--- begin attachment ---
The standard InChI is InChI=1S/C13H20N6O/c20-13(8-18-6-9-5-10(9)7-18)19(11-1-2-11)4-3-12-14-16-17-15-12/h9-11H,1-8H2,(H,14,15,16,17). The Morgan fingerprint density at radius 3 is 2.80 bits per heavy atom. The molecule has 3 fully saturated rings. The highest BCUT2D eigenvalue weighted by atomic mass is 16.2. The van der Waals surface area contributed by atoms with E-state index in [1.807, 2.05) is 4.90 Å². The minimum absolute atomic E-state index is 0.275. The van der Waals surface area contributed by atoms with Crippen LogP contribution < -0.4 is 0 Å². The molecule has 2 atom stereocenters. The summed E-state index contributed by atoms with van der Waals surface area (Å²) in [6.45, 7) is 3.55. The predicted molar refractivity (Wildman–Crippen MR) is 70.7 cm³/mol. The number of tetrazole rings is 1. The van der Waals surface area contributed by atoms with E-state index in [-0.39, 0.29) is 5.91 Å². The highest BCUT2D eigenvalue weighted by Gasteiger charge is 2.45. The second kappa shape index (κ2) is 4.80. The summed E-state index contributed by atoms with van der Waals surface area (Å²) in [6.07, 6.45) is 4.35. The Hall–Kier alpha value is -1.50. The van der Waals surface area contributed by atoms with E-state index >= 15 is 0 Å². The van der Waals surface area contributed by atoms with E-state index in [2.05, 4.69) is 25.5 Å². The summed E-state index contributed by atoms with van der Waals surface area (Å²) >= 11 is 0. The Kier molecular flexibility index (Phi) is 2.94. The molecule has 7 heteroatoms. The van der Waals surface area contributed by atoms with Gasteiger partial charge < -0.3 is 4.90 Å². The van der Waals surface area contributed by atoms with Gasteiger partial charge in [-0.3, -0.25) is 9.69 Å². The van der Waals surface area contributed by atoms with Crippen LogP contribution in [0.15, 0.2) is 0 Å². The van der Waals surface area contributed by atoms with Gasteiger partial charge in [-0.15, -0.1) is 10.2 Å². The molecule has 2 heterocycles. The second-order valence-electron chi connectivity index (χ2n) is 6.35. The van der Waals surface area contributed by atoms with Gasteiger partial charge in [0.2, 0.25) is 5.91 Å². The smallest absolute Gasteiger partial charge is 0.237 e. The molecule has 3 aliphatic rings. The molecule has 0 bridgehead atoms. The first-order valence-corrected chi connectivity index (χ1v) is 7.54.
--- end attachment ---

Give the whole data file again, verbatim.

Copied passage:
The standard InChI is InChI=1S/C13H20N6O/c20-13(8-18-6-9-5-10(9)7-18)19(11-1-2-11)4-3-12-14-16-17-15-12/h9-11H,1-8H2,(H,14,15,16,17). The Morgan fingerprint density at radius 3 is 2.80 bits per heavy atom. The molecule has 3 fully saturated rings. The highest BCUT2D eigenvalue weighted by atomic mass is 16.2. The van der Waals surface area contributed by atoms with E-state index in [1.807, 2.05) is 4.90 Å². The minimum absolute atomic E-state index is 0.275. The van der Waals surface area contributed by atoms with Crippen LogP contribution < -0.4 is 0 Å². The molecule has 2 atom stereocenters. The summed E-state index contributed by atoms with van der Waals surface area (Å²) in [6.45, 7) is 3.55. The predicted molar refractivity (Wildman–Crippen MR) is 70.7 cm³/mol. The number of tetrazole rings is 1. The van der Waals surface area contributed by atoms with E-state index in [-0.39, 0.29) is 5.91 Å². The highest BCUT2D eigenvalue weighted by Gasteiger charge is 2.45. The second kappa shape index (κ2) is 4.80. The summed E-state index contributed by atoms with van der Waals surface area (Å²) in [6.07, 6.45) is 4.35. The Hall–Kier alpha value is -1.50. The van der Waals surface area contributed by atoms with E-state index >= 15 is 0 Å². The van der Waals surface area contributed by atoms with E-state index in [2.05, 4.69) is 25.5 Å². The summed E-state index contributed by atoms with van der Waals surface area (Å²) >= 11 is 0. The Kier molecular flexibility index (Phi) is 2.94. The molecule has 7 heteroatoms. The van der Waals surface area contributed by atoms with Gasteiger partial charge < -0.3 is 4.90 Å². The van der Waals surface area contributed by atoms with Gasteiger partial charge in [-0.3, -0.25) is 9.69 Å². The van der Waals surface area contributed by atoms with Crippen LogP contribution in [0.15, 0.2) is 0 Å². The van der Waals surface area contributed by atoms with Gasteiger partial charge in [-0.15, -0.1) is 10.2 Å². The molecule has 2 heterocycles. The second-order valence-electron chi connectivity index (χ2n) is 6.35. The van der Waals surface area contributed by atoms with Gasteiger partial charge in [0.2, 0.25) is 5.91 Å². The smallest absolute Gasteiger partial charge is 0.237 e. The molecule has 3 aliphatic rings. The molecule has 0 bridgehead atoms. The first-order valence-corrected chi connectivity index (χ1v) is 7.54.